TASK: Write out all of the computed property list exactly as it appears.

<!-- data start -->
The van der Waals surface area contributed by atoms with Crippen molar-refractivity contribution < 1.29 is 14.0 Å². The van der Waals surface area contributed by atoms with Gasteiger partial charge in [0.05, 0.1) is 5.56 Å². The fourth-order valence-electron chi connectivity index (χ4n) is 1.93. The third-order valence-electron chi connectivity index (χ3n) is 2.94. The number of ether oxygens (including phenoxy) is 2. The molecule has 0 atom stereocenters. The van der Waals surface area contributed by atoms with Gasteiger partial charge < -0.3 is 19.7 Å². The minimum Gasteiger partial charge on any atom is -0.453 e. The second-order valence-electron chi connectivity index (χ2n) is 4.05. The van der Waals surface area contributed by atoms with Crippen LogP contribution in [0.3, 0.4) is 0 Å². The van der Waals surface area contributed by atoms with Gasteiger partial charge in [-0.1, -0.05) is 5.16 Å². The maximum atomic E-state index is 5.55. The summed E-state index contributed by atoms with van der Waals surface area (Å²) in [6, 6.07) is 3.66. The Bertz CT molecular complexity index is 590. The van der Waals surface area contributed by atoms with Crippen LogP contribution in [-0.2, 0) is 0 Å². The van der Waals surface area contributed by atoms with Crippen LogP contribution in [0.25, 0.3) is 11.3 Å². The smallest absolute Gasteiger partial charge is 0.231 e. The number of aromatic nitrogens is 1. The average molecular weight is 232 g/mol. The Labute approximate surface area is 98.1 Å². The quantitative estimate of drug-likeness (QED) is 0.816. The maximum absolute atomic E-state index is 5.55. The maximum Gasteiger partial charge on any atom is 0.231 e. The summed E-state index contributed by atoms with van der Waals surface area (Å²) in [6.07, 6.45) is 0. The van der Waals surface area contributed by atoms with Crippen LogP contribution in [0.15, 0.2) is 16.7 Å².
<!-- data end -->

The van der Waals surface area contributed by atoms with Crippen molar-refractivity contribution < 1.29 is 14.0 Å². The van der Waals surface area contributed by atoms with Gasteiger partial charge in [0.05, 0.1) is 5.56 Å². The fourth-order valence-electron chi connectivity index (χ4n) is 1.93. The third-order valence-electron chi connectivity index (χ3n) is 2.94. The number of ether oxygens (including phenoxy) is 2. The molecule has 0 atom stereocenters. The van der Waals surface area contributed by atoms with Gasteiger partial charge < -0.3 is 19.7 Å². The minimum Gasteiger partial charge on any atom is -0.453 e. The second-order valence-electron chi connectivity index (χ2n) is 4.05. The van der Waals surface area contributed by atoms with Crippen LogP contribution in [0.3, 0.4) is 0 Å². The van der Waals surface area contributed by atoms with Gasteiger partial charge in [-0.1, -0.05) is 5.16 Å². The maximum atomic E-state index is 5.55. The summed E-state index contributed by atoms with van der Waals surface area (Å²) in [6, 6.07) is 3.66. The Bertz CT molecular complexity index is 590. The van der Waals surface area contributed by atoms with Crippen LogP contribution in [-0.2, 0) is 0 Å². The van der Waals surface area contributed by atoms with Crippen LogP contribution in [0.25, 0.3) is 11.3 Å². The smallest absolute Gasteiger partial charge is 0.231 e. The number of aromatic nitrogens is 1. The average molecular weight is 232 g/mol. The Labute approximate surface area is 98.1 Å². The quantitative estimate of drug-likeness (QED) is 0.816. The maximum absolute atomic E-state index is 5.55. The maximum Gasteiger partial charge on any atom is 0.231 e. The summed E-state index contributed by atoms with van der Waals surface area (Å²) in [6.07, 6.45) is 0. The van der Waals surface area contributed by atoms with Crippen LogP contribution in [0.15, 0.2) is 16.7 Å².